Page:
• Levine OS, Vlahov D, Brookmeyer R, Cohn S, Nelson KE. Differences in the incidence of hepatitis B and human immunodeficiency virus infections among injecting drug users. J Infect Dis. 1996;173:579–583. [PubMed]
  • Liao YC, Liang WG, Chen FW, Hsu JH, Yang JJ, Chang MS. IL-19 induces production of IL-6 and TNF-alpha and results in cell apoptosis through TNF-alpha. J Immunol. 2002;169:4288–4297. [PubMed]
  • Lok AS, McMahon BJ. Chronic hepatitis B: update of recommendations. Hepatology. 2004;39:857–861. [PubMed]
  • Migita K, Miyazoe S, Maeda Y, Daikoku M, Abiru S, Ueki T, Yano K, Nagaoka S, Matsumoto T, Nakao K, Hamasaki K, Yatsuhashi H, Ishibashi H, Eguchi K. Cytokine gene polymorphisms in Japanese patients with hepatitis B virus infection--association between TGF-beta1 polymorphisms and hepatocellular carcinoma. J Hepatol. 2005;42:505–510. [PubMed]
  • Miyazoe S, Hamasaki K, Nakata K, Kajiya Y, Kitajima K, Nakao K, Daikoku M, Yatsuhashi H, Koga M, Yano M, Eguchi K. Influence of interleukin-10 gene promoter polymorphisms on disease progression in patients chronically infected with hepatitis B virus. Am J Gastroenterol. 2002;97:2086–2092. [PubMed]
  • Moore KW, de Waal Malefyt R, Coffman RL, O'Garra A. Interleukin-10 and the interleukin-10 receptor. Annu Rev Immunol. 2001;19:683–765. [PubMed]
  • Oleksyk TK, Thio CL, Truelove AL, Goedert JJ, Donfield SM, Kirk GD, Thomas DL, O'Brien SJ, Smith MW. Single nucleotide polymorphisms and haplotypes in the IL10 region associated with HCV clearance. Genes Immun. 2005;6:347–357. [PubMed]
  • Oral HB, Kotenko SV, Yilmaz M, Mani O, Zumkehr J, Blaser K, Akdis CA, Akdis M. Regulation of T cells and cytokines by the interleukin-10 (IL-10)-family cytokines IL-19, IL-20, IL-22, IL-24 and IL-26. Eur. J. Immunol. 2006;36:380–388. [PubMed]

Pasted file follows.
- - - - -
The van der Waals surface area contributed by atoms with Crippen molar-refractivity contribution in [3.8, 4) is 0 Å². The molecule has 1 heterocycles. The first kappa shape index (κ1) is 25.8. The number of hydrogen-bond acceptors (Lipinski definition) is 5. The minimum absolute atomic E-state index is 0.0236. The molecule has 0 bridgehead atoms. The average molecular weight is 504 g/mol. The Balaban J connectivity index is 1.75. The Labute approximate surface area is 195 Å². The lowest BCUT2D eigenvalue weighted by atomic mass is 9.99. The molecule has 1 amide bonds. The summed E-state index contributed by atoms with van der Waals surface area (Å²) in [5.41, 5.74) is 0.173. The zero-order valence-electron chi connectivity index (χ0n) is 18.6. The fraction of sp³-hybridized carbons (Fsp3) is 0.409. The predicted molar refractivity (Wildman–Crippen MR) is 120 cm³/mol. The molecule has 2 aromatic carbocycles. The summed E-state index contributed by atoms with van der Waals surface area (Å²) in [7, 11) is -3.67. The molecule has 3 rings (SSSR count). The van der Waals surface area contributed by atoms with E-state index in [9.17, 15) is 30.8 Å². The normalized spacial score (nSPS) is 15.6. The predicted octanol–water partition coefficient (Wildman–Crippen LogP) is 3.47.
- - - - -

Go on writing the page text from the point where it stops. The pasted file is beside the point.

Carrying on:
• Organization WM. Declaration of Helsinki. British Medical Journal. 1996:1448–1449. [PubMed]
  • Otkjaer K, Kragballe K, Funding AT, Clausen JT, Noerby PL, Steiniche T, Iversen L. The dynamics of gene expression of interleukin-19 and interleukin-20 and their receptors in psoriasis. Br. J. Dermatol. 2005;153:911–918. [PubMed]
  • Palella FJ, Jr, Delaney KM, Moorman AC, Loveless MO, Fuhrer J, Satten GA, Aschman DJ, Holmberg SD. Declining morbidity and mortality among patients with advanced human immunodeficiency virus infection. HIV Outpatient Study Investigators. N Engl J Med. 1998;338:853–860. [PubMed]
  • Parrish-Novak J, Xu W, Brender T, Yao L, Jones C, West J, Brandt C, Jelinek L, Madden K, McKernan PA, Foster DC, Jaspers S, Chandrasekher YA. Interleukins 19, 20, and 24 signal through two distinct receptor complexes. Differences in receptor-ligand interactions mediate unique biological functions. J Biol Chem. 2002;277:47517–47523. [PubMed]
  • Peng XM, Huang YS, Ma HH, Gu L, Xie QF, Gao ZL. Interleukin-10 promoter polymorphisms are associated with the mode and sequel of HBeAg seroconversion in patients with chronic hepatitis B virus infection. Liver Int. 2006;26:326–333. [PubMed]
  • Pestka S, Krause CD, Sarkar D, Walter MR, Shi Y, Fisher PB. Interleukin-10 and related cytokines and receptors. Annu Rev Immunol. 2004;22:929–979. [PubMed]